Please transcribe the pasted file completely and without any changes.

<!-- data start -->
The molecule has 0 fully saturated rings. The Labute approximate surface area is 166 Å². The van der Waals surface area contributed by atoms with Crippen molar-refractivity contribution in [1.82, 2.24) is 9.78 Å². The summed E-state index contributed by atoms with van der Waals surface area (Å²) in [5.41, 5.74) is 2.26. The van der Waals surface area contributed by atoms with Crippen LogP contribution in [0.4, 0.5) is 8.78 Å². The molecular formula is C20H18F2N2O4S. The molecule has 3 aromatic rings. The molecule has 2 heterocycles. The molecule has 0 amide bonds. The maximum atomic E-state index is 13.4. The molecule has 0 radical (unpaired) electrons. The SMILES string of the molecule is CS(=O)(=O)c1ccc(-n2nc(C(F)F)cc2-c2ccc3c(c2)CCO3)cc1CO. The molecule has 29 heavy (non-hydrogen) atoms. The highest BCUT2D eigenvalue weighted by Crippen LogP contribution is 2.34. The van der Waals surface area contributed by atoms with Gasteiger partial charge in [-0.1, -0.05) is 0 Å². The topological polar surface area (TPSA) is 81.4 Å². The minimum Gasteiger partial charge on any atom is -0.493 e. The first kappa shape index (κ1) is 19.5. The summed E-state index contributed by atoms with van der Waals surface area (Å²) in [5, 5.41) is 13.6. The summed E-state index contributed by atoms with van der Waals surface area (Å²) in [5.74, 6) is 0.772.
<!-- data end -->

The molecule has 0 fully saturated rings. The Labute approximate surface area is 166 Å². The van der Waals surface area contributed by atoms with Crippen molar-refractivity contribution in [1.82, 2.24) is 9.78 Å². The summed E-state index contributed by atoms with van der Waals surface area (Å²) in [5.41, 5.74) is 2.26. The van der Waals surface area contributed by atoms with Crippen LogP contribution in [0.4, 0.5) is 8.78 Å². The molecular formula is C20H18F2N2O4S. The molecule has 3 aromatic rings. The molecule has 2 heterocycles. The molecule has 0 amide bonds. The maximum atomic E-state index is 13.4. The molecule has 0 radical (unpaired) electrons. The SMILES string of the molecule is CS(=O)(=O)c1ccc(-n2nc(C(F)F)cc2-c2ccc3c(c2)CCO3)cc1CO. The molecule has 29 heavy (non-hydrogen) atoms. The highest BCUT2D eigenvalue weighted by Crippen LogP contribution is 2.34. The van der Waals surface area contributed by atoms with Gasteiger partial charge in [-0.1, -0.05) is 0 Å². The topological polar surface area (TPSA) is 81.4 Å². The minimum Gasteiger partial charge on any atom is -0.493 e. The first kappa shape index (κ1) is 19.5. The summed E-state index contributed by atoms with van der Waals surface area (Å²) in [5, 5.41) is 13.6. The summed E-state index contributed by atoms with van der Waals surface area (Å²) in [5.74, 6) is 0.772.